For decades, the California Environmental Quality Act (CEQA) has encouraged sprawl and hindered development in high-density urban areas, while often not helping the environment.
Last year, Gov. Jerry Brown signed into law Senate Bill 743, creating a process to change the way that transportation impacts are analyzed under CEQA. The Governor’s Office of Planning and Research (OPR) released draft guidelines of proposed modifications in August for public review, which recently ended.
A panel of experts, advocates and local government officials considered the impact of changes to the CEQA at a recent event. The discussion was a joint collaboration between two areas of the USC Price School of Public Policy — the Bedrosian Center on Governance and the Public Enterprise and the Lusk Center for Real Estate.
Raphael Bostic, director of the USC Bedrosian Center, led a panel featuring Rick Cole, deputy mayor for budget and innovation in the city of Los Angeles; Ethan Elkind, associate director of the Climate Change and Business Program with a joint appointment at UCLA and the University of California, Berkeley; Ann Sewill of the California Community Foundation; and Mott Smith ’99 of Civic Enterprise Associates.
“When I first came to LA and USC, there were two things I heard as the big issues of the day — the first that it takes way too long to get anything built, and the second that we were developing in such a sprawling pattern that was unsustainable,” Bostic said. “Today’s panel is a response to both of those in terms of infill development as a strategy for using our urban spaces more intently, and the CEQA challenge, which has made an already difficult process extremely difficult.”
When proposing in its draft guidelines to switch the standard for measurement of transportation impacts from congestion to vehicle miles traveled, OPR cited work by USC Price Professor Marlon Boarnet along with Susan Handy of the University of California, Davis, that reviewed available evidence on 23 strategies for cutting greenhouse gas emissions.
The paper, which Boarnet and Handy prepared for the California Air Resources Board, found that higher densities and a land-use mix in which housing, shopping and other activities are combined within a small area significantly reduced vehicle miles traveled. However, increasing the auto capacity of roads and highways, a method sometimes used by suburban projects to meet CEQA requirements, actually increases driving.
It’s important not only to produce new research, but to translate existing research for a policy audience.
“We were trying to canvass literature to summarize what we know and get it into the hands of policymakers,” Boarnet said. “It seems to have had some impact, which is gratifying. We were summarizing a lot of work, so other people should get credit as well … it’s important not only to produce new research, but to translate existing research for a policy audience.”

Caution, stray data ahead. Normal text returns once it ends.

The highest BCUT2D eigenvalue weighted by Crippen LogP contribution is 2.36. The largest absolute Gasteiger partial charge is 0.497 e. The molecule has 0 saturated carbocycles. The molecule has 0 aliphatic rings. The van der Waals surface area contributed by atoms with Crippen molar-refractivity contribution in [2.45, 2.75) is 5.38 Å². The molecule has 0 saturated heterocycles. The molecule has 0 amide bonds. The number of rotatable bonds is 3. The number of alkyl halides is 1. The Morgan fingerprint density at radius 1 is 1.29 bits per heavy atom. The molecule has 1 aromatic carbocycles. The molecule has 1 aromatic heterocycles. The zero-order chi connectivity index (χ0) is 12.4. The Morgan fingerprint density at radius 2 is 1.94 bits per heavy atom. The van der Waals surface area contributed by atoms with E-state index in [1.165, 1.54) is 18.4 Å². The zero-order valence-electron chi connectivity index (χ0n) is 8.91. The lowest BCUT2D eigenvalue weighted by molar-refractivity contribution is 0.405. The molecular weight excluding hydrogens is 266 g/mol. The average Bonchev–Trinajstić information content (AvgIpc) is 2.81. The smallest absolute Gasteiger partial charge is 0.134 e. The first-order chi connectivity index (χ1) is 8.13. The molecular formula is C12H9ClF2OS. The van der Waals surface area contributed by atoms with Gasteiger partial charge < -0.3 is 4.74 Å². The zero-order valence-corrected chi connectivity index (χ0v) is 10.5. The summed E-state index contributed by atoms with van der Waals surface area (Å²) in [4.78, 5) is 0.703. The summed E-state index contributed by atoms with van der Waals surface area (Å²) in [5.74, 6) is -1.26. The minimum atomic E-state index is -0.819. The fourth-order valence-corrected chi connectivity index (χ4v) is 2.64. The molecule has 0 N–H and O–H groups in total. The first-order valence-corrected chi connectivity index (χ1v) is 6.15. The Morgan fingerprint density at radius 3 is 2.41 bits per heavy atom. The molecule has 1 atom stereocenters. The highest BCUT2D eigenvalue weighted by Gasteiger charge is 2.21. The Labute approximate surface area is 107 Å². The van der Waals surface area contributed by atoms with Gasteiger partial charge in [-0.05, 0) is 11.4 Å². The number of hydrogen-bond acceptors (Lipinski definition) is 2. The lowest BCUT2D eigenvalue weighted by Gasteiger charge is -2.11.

The old metrics discouraged infill development and construction of infrastructure for transit, cycling and walking due to an auto-centric congestion focus. Infill, or the redevelopment of vacant or underused parcels within already developed areas, might cause more traffic in the immediate area, but it leads to people walking, biking, using public transit or driving shorter distances. The OPR has proposed to give infill projects a pass if located within half a mile of a transit stop.
“We’ve actually aligned the law with common sense, that driving fewer miles is better for the environment,” said Smith, a graduate of the Dollinger Master of Real Estate Development program at USC Price.
Elkind explained that outlying projects will have to make up for the additional driving they cause, and that the list of suggested mitigating measures proposed by OPR includes some that could change the culture of sprawl in California. One is requiring mixed-use development for outlying projects.
“So no longer would we see a big subdivision of housing out in the hinterlands,” Elkind said. “Now you may need to work in some commercial and retail, almost a little mini-city where people within that area don’t have to drive for everything. At the end of the day, it may be a lot harder to build projects in outlying areas. I think the way the OPR guidelines are written is very friendly to infill.”
CEQA was enacted in the late 1960s to put a check on unfettered government actions. By the 1990s, people began realizing it was stopping a lot of development in the downtown core areas where such projects were needed to meet environmental goals and market demand.
Speaking as a developer, Smith mentioned the ease with which opponents can delay projects for years with CEQA challenges
“In some ways, it can be used to protect the public good and that’s what is positive about it,” Sewill said. “What’s bad about it is it can so easily be hijacked for private gain.”
Elkind pointed out that this reform won’t end all the challenges of CEQA. It’s just one aspect of the law, and CEQA is not the only impediment to infill development. Cole further noted that the stalemate between developers and environmentalists also play a role in the “gridlock on CEQA reform.”